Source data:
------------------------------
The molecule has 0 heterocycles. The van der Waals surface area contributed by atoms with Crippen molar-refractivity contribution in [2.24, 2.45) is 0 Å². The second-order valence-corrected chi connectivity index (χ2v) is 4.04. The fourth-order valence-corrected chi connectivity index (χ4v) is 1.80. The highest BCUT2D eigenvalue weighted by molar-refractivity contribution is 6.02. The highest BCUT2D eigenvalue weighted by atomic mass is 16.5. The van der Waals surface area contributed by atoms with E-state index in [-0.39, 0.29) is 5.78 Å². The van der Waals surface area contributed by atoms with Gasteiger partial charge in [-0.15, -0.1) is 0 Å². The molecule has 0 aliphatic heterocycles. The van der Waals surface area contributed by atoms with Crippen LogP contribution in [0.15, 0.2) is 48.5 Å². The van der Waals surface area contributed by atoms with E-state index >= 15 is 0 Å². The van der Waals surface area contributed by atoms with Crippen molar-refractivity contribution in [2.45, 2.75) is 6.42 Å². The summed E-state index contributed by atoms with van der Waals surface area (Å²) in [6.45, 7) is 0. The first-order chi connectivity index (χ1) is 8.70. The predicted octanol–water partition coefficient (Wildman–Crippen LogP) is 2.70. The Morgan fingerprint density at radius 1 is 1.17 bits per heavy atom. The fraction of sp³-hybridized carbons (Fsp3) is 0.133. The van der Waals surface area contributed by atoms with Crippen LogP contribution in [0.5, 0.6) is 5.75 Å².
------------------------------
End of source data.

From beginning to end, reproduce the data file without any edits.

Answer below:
The molecule has 0 heterocycles. The van der Waals surface area contributed by atoms with Crippen molar-refractivity contribution in [2.24, 2.45) is 0 Å². The second-order valence-corrected chi connectivity index (χ2v) is 4.04. The fourth-order valence-corrected chi connectivity index (χ4v) is 1.80. The highest BCUT2D eigenvalue weighted by molar-refractivity contribution is 6.02. The highest BCUT2D eigenvalue weighted by atomic mass is 16.5. The van der Waals surface area contributed by atoms with E-state index in [-0.39, 0.29) is 5.78 Å². The van der Waals surface area contributed by atoms with Gasteiger partial charge in [-0.15, -0.1) is 0 Å². The molecule has 0 aliphatic heterocycles. The van der Waals surface area contributed by atoms with Crippen LogP contribution in [0.15, 0.2) is 48.5 Å². The van der Waals surface area contributed by atoms with E-state index >= 15 is 0 Å². The van der Waals surface area contributed by atoms with Crippen molar-refractivity contribution in [2.45, 2.75) is 6.42 Å². The summed E-state index contributed by atoms with van der Waals surface area (Å²) in [6.45, 7) is 0. The first-order chi connectivity index (χ1) is 8.70. The predicted octanol–water partition coefficient (Wildman–Crippen LogP) is 2.70. The Morgan fingerprint density at radius 1 is 1.17 bits per heavy atom. The fraction of sp³-hybridized carbons (Fsp3) is 0.133. The van der Waals surface area contributed by atoms with Crippen LogP contribution in [0.5, 0.6) is 5.75 Å².